For Bhavnagar's Jethiben Parmar, who has spent more than four decades in Mumbai, 15 years in Mumbai's Brihanmumbai Municipal Corporation (BMC) as a sweeper, a voting right means the world. Prompt as can be, Jethi got her name included in the voters' list immediately after her marriage in Mumbai in 1969. But that was then, when things were less complicated.
Today, 40 years later, when things have got computerised, she is struggling to get her 27-year-old son Pankaj's name included in the voting list. "Nau saal se dhakka kha kha ke thak gayi hoon mein. Mein haar nahin manoongi. Pankaj ka naam voters' list mein daal ke rahoongi (For the last nine years, I have been chasing the authorities. I am tired. But, I won't give up until I get Pankaj's name included in the voters' list)," she says.
The low-caste Gujarati sweepers have been ostracised in the worst possible manner. Till date, villages in Gujarat practise untouchability where low-caste members are forced to live on the outskirts of the village and are avoided like the plague. They have a separate well for water and don't interact with others as a rule. Any transgression is a taboo. Any physical interaction calls for ritualistic cleansing.
Empowering members of this community with equal voting rights provides them the courage to fight against the injustice aimed to destroy their very existence. Also, voting rights provide them the voice with which they can protect their own social mien. But this has been decisively denied to them.
Not on the list
The worker picking up vessels filled with sand, sewage or stones at places, usually public utility sites, is usually the quintessential Tamilian. Menial jobs that require relentless physical labour like digging for hours, handling the onslaught of stench while working inside manholes to unclog them or cleaning gutter lines are handled best by them.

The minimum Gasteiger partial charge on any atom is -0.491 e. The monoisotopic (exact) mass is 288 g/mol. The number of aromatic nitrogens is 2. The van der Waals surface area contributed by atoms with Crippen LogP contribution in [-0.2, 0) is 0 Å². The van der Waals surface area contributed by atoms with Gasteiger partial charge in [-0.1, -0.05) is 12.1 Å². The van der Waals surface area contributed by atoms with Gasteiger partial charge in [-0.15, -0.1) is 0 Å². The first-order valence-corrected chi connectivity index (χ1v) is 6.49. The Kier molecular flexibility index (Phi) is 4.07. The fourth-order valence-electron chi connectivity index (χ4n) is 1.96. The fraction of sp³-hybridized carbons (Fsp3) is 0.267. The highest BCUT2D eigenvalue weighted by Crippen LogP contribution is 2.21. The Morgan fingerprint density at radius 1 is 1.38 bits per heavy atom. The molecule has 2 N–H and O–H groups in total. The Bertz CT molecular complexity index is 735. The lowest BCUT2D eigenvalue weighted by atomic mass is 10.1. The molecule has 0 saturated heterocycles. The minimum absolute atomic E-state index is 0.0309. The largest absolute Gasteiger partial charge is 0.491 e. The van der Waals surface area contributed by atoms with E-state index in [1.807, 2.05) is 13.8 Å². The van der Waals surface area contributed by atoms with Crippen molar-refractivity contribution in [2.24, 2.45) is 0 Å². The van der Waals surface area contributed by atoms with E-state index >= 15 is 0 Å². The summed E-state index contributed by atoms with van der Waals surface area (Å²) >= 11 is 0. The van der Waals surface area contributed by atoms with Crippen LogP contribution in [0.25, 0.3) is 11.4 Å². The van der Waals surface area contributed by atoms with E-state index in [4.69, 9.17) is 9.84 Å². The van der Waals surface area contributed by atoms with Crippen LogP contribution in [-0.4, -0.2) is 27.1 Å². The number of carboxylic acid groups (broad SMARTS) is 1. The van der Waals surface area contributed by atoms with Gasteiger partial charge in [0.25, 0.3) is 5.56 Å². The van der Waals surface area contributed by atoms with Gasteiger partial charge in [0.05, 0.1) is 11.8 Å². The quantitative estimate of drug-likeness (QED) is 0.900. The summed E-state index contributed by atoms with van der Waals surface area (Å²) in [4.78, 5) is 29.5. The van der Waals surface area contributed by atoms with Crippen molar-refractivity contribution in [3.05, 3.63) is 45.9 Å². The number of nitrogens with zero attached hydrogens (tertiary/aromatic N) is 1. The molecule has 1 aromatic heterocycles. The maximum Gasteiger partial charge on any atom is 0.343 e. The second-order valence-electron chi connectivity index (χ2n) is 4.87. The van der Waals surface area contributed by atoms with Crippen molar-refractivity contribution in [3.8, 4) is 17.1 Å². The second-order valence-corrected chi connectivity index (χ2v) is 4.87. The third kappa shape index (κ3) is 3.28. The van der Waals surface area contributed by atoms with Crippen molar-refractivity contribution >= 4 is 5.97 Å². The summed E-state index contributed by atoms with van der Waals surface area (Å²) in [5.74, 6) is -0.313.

While it is almost always the Tamilians who put in the physical labour in road-construction jobs and menial gutter-related tasks, but they don't have voting rights either. And, quite contrary to their arduous tasks is their soft-as-candyfloss nature. Simple to the core, Annamalai, who digs on road construction sites relentlessly from 9 am to 9 pm - a full 12-hour labour and earns Rs 250 per day, doesn't know how to count.
When Hardnews asks how much he earns in a month and how much he saves, he says, "Khana peena ke saath, do hazaar bhada deta hai. Bachta kuch bhi nahin (After paying for my meals, I manage to pay a rent of Rs 2,000 per month. So, I save no money)."
So, Annamalai stays for six months in Mumbai slogging for his living and then moves back to his village Sangyam in Tamil Nadu where he does agricultural work for his family. His wife and three children live in the village. Then once again, he returns to Mumbai in search of work. Doesn't make much sense, right? But, ask Annamalai and the 20-year-old (by his own assertion) sinewy worker will say that he has been doing it for over 25 years now.
Annamalai has no idea of time or his own age. But, thanks to the din of poll campaigns all around, he knows that he has to vote. And that, voting somehow will make his life better. However hard he tries though this year, too, he won't be able to cast his vote. "Voting list mein naam aata hi nahin (My name never figures in the voters' list)," he says. Same is the story of his co-workers.
It's election time. Yet again, members of all the three communities will be bypassed. Political bigwigs, who normally get off their campaigning vehicles to shake hands and acknowledge their otherwise lowly presence, even if it were to ask for a vote, won't stop by. And, life will go on as usual.